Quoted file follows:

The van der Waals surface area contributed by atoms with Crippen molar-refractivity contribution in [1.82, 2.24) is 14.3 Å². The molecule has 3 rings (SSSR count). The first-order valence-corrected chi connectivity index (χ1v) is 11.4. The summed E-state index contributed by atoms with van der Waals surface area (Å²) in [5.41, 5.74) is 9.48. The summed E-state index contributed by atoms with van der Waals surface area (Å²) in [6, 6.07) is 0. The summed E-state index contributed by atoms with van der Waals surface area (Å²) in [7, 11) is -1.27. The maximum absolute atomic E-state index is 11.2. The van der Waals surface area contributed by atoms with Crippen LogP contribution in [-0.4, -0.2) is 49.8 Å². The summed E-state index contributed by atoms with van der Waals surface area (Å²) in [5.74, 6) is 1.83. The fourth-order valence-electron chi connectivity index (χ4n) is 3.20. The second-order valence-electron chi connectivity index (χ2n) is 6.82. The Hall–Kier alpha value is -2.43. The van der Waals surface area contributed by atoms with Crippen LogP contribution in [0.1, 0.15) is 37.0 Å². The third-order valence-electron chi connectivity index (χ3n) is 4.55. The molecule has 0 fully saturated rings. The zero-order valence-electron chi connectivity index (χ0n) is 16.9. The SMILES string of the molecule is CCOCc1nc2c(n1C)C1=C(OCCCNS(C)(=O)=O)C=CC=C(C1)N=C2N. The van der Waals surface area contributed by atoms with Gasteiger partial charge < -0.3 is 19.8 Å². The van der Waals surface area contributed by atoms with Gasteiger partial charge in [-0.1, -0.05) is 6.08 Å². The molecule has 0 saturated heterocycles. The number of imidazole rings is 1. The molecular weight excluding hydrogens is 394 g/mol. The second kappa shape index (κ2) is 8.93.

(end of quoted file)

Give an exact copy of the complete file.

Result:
The van der Waals surface area contributed by atoms with Crippen molar-refractivity contribution in [1.82, 2.24) is 14.3 Å². The molecule has 3 rings (SSSR count). The first-order valence-corrected chi connectivity index (χ1v) is 11.4. The summed E-state index contributed by atoms with van der Waals surface area (Å²) in [5.41, 5.74) is 9.48. The summed E-state index contributed by atoms with van der Waals surface area (Å²) in [6, 6.07) is 0. The summed E-state index contributed by atoms with van der Waals surface area (Å²) in [7, 11) is -1.27. The maximum absolute atomic E-state index is 11.2. The van der Waals surface area contributed by atoms with Crippen LogP contribution in [-0.4, -0.2) is 49.8 Å². The summed E-state index contributed by atoms with van der Waals surface area (Å²) in [5.74, 6) is 1.83. The fourth-order valence-electron chi connectivity index (χ4n) is 3.20. The second-order valence-electron chi connectivity index (χ2n) is 6.82. The Hall–Kier alpha value is -2.43. The van der Waals surface area contributed by atoms with Crippen LogP contribution in [0.1, 0.15) is 37.0 Å². The third-order valence-electron chi connectivity index (χ3n) is 4.55. The molecule has 0 fully saturated rings. The zero-order valence-electron chi connectivity index (χ0n) is 16.9. The SMILES string of the molecule is CCOCc1nc2c(n1C)C1=C(OCCCNS(C)(=O)=O)C=CC=C(C1)N=C2N. The van der Waals surface area contributed by atoms with Gasteiger partial charge < -0.3 is 19.8 Å². The van der Waals surface area contributed by atoms with Gasteiger partial charge in [-0.1, -0.05) is 6.08 Å². The molecule has 0 saturated heterocycles. The number of imidazole rings is 1. The molecular weight excluding hydrogens is 394 g/mol. The second kappa shape index (κ2) is 8.93.